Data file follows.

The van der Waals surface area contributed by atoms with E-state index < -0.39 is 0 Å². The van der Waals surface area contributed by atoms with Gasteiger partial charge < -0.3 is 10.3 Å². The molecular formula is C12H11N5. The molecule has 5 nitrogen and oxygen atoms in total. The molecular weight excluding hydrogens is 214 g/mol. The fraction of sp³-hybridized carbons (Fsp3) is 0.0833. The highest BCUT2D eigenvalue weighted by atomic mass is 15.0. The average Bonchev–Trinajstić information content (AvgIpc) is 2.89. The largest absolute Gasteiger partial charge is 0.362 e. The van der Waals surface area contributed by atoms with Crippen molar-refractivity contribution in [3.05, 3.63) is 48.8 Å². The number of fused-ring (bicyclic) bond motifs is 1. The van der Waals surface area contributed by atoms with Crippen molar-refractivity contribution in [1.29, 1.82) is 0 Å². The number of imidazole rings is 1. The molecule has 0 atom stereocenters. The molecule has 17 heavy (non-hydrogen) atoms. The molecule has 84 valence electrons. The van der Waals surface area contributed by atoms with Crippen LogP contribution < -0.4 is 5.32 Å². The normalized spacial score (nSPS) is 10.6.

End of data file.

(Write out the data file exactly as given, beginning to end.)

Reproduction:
The van der Waals surface area contributed by atoms with E-state index < -0.39 is 0 Å². The van der Waals surface area contributed by atoms with Gasteiger partial charge < -0.3 is 10.3 Å². The molecular formula is C12H11N5. The molecule has 5 nitrogen and oxygen atoms in total. The molecular weight excluding hydrogens is 214 g/mol. The fraction of sp³-hybridized carbons (Fsp3) is 0.0833. The highest BCUT2D eigenvalue weighted by atomic mass is 15.0. The average Bonchev–Trinajstić information content (AvgIpc) is 2.89. The largest absolute Gasteiger partial charge is 0.362 e. The van der Waals surface area contributed by atoms with Crippen molar-refractivity contribution in [3.05, 3.63) is 48.8 Å². The number of fused-ring (bicyclic) bond motifs is 1. The van der Waals surface area contributed by atoms with Crippen molar-refractivity contribution in [1.29, 1.82) is 0 Å². The number of imidazole rings is 1. The molecule has 0 atom stereocenters. The molecule has 17 heavy (non-hydrogen) atoms. The molecule has 84 valence electrons. The van der Waals surface area contributed by atoms with Crippen LogP contribution < -0.4 is 5.32 Å². The normalized spacial score (nSPS) is 10.6.